Patients’ and healthy controls exclusion criteria include severe renal disease, history of cardiovascular disease, co-infection with cancer, pregnancy, diabetic disease, thyroid disorders, other viral hepatitis (hepatitis C virus, hepatitis D virus, human immunodeficiency virus), and other causes of liver disease such as alcohol consumption.

Variables of interest were: age, sex, BMI, and clinical symptoms such as FBS, glycated HbA1C, blood pressure, and HBsAg.

Ethics Approval

This study was approved by the Birjand University of Medical Sciences (BUMS) Ethics Board Committee (approval number: IR.BUMS.REC.1398.324).

Statistical Analysis

Descriptive statistics were used to describe the data, chi-square test was applied to determine the difference of symptoms related to vitamin D3 deficiency between the study groups. Also, logistic regression was done to specify the relationship between considered variables and vitamin D3 deficiency in two groups. All analysis was done by SPSS version 22.0. The significance in all of these tests was two-tailed with a 5% significance level.


Out of the all subjects who participated in the study, 48.6% were male in the case group; with a mean age 29±5.3; and 52.2% female with mean age (31.5±7.8); also, of the 304 healthy subjects, 22.1% male; mean age 23.1±7.7, and 77.8% female with mean age 29.1±11.7. So; the distribution of gender was similar in the patients’ group (Table 1). Healthy controls were younger than patients but no significant difference between them was observed (p>0.05). So that, the mean age of the CHB and control groups were, 32.9±12.3 years and 28.18±11.21 years, respectively. There was no significant difference in HbA1C level between genders, 5.71% vs 5.43% (p=0.343) (Table 1).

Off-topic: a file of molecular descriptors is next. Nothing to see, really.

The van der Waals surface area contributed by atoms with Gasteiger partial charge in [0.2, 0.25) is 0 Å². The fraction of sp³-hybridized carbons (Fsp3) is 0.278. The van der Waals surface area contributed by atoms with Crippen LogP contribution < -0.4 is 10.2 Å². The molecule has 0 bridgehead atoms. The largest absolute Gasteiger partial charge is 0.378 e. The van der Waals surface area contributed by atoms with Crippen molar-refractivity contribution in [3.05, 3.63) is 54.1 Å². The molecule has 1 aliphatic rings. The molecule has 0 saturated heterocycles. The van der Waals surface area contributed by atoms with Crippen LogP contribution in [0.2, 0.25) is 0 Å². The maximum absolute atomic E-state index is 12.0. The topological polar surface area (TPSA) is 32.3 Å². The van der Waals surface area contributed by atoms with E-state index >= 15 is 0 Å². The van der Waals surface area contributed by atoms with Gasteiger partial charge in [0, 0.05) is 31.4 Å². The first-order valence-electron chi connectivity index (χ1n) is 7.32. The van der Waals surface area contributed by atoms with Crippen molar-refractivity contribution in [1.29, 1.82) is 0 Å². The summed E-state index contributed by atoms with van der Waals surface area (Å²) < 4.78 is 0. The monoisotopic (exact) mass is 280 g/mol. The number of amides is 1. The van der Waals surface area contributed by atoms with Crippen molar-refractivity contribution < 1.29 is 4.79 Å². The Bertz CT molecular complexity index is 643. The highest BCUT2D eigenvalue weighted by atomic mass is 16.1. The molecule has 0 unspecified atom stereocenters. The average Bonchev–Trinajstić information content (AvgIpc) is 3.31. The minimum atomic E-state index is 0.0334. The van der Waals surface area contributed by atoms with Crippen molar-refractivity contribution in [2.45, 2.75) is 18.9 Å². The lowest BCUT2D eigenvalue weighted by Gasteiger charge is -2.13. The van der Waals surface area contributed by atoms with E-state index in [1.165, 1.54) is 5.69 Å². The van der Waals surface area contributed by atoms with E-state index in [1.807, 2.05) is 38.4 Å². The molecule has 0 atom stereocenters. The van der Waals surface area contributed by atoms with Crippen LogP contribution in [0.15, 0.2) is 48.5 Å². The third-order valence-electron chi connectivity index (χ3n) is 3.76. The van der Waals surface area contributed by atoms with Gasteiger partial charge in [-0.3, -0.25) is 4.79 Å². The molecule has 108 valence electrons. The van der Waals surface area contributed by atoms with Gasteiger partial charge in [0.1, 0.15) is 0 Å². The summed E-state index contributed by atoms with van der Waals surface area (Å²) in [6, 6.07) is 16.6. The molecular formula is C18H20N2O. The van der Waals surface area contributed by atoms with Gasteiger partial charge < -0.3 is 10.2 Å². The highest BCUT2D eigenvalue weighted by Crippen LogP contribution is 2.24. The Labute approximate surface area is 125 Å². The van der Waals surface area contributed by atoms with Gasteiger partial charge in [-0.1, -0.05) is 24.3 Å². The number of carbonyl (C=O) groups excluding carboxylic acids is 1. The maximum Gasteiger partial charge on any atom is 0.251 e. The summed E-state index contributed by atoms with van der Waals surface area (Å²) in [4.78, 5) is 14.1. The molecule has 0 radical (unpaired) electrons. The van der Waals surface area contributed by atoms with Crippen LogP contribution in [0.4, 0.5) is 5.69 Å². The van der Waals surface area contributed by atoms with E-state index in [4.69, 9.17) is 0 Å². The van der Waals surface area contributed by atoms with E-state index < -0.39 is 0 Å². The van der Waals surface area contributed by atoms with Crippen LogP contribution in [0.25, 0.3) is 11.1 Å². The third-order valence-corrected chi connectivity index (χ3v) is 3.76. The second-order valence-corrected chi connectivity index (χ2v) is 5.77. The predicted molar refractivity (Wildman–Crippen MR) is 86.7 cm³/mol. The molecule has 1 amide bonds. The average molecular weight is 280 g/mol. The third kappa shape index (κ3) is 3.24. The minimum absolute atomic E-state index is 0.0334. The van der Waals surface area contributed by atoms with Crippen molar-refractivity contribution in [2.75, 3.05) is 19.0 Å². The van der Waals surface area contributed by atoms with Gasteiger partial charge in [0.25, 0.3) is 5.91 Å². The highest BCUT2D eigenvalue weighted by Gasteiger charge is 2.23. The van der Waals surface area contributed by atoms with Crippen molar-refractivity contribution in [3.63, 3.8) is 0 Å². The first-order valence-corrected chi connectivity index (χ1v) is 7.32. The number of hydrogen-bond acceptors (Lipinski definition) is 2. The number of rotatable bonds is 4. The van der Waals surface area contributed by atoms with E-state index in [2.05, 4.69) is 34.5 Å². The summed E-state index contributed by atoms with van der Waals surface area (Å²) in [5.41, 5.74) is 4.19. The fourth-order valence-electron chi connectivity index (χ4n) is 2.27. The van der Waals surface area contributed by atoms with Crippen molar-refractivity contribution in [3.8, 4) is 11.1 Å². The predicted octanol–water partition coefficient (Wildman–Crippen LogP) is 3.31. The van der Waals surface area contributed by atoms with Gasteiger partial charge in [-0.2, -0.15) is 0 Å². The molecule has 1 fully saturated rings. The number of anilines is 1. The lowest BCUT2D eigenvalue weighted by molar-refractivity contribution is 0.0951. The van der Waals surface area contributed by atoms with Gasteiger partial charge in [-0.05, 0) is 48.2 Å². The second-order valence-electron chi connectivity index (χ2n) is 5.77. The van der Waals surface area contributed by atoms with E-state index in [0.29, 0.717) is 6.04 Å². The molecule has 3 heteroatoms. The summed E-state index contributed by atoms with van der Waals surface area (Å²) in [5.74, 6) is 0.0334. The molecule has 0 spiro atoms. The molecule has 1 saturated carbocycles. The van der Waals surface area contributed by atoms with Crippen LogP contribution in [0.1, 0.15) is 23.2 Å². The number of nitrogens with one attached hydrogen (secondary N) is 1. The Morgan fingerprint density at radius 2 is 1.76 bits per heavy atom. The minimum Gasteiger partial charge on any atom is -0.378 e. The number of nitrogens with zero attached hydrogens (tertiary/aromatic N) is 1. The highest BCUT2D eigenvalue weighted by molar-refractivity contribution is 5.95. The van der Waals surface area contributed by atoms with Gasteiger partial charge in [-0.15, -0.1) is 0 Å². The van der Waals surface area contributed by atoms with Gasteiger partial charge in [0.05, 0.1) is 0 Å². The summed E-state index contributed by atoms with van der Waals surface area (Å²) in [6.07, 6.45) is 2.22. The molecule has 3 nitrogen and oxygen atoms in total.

The mean of vitamin D3 serum levels in the CHB and control groups were; 17.76±5.53 ng/mL, 22.07±2.41 ng/mL, respectively with significant differences (p=0.031). When categorized as deficient, insufficient, and sufficient. Then among the healthy subjects, vitamin D3 levels were classified as 32.9%, 25.96%, and 41.15%, respectively.

Of 292 patients, 184 (63.1%), 56 (19.2%), and 52 (17.8%) had vitamin D3 deficiency, insufficiency, and sufficient vitamin D3 serum levels, respectively. The prevalence of vitamin D3 deficiency was high among CHB patients (63.1%) as well as in healthy individuals (32.9%). Vitamin D3 levels frequency distribution showed a significant difference in the two groups (p=0.001) (Table 2).